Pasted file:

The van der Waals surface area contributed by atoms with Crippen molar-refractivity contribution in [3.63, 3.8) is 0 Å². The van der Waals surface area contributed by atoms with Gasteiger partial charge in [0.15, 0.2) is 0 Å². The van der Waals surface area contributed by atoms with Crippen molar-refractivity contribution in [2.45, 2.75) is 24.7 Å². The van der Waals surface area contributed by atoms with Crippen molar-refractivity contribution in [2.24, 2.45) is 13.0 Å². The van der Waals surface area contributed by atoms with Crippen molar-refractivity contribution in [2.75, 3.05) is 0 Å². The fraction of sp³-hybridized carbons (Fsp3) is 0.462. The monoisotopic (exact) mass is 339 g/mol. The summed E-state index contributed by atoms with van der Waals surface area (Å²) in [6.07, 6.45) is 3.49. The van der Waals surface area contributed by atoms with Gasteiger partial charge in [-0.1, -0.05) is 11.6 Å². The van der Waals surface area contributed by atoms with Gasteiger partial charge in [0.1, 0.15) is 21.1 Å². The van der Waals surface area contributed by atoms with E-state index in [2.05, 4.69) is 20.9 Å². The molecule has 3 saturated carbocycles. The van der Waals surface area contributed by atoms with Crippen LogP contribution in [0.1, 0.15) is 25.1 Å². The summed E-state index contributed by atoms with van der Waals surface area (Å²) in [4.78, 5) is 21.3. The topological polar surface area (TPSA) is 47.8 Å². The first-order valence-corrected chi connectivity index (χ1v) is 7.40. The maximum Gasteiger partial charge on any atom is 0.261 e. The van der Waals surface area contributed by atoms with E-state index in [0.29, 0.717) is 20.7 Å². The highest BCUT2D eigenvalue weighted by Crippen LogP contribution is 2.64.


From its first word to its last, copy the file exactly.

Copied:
The van der Waals surface area contributed by atoms with Crippen molar-refractivity contribution in [3.63, 3.8) is 0 Å². The van der Waals surface area contributed by atoms with Gasteiger partial charge in [0.15, 0.2) is 0 Å². The van der Waals surface area contributed by atoms with Crippen molar-refractivity contribution in [2.45, 2.75) is 24.7 Å². The van der Waals surface area contributed by atoms with Crippen molar-refractivity contribution in [2.24, 2.45) is 13.0 Å². The van der Waals surface area contributed by atoms with Crippen molar-refractivity contribution in [2.75, 3.05) is 0 Å². The fraction of sp³-hybridized carbons (Fsp3) is 0.462. The monoisotopic (exact) mass is 339 g/mol. The summed E-state index contributed by atoms with van der Waals surface area (Å²) in [6.07, 6.45) is 3.49. The van der Waals surface area contributed by atoms with Gasteiger partial charge in [-0.1, -0.05) is 11.6 Å². The van der Waals surface area contributed by atoms with Gasteiger partial charge in [0.1, 0.15) is 21.1 Å². The van der Waals surface area contributed by atoms with E-state index in [2.05, 4.69) is 20.9 Å². The molecule has 3 saturated carbocycles. The van der Waals surface area contributed by atoms with Crippen LogP contribution in [0.1, 0.15) is 25.1 Å². The summed E-state index contributed by atoms with van der Waals surface area (Å²) in [4.78, 5) is 21.3. The topological polar surface area (TPSA) is 47.8 Å². The first-order valence-corrected chi connectivity index (χ1v) is 7.40. The maximum Gasteiger partial charge on any atom is 0.261 e. The van der Waals surface area contributed by atoms with E-state index in [0.29, 0.717) is 20.7 Å². The highest BCUT2D eigenvalue weighted by Crippen LogP contribution is 2.64.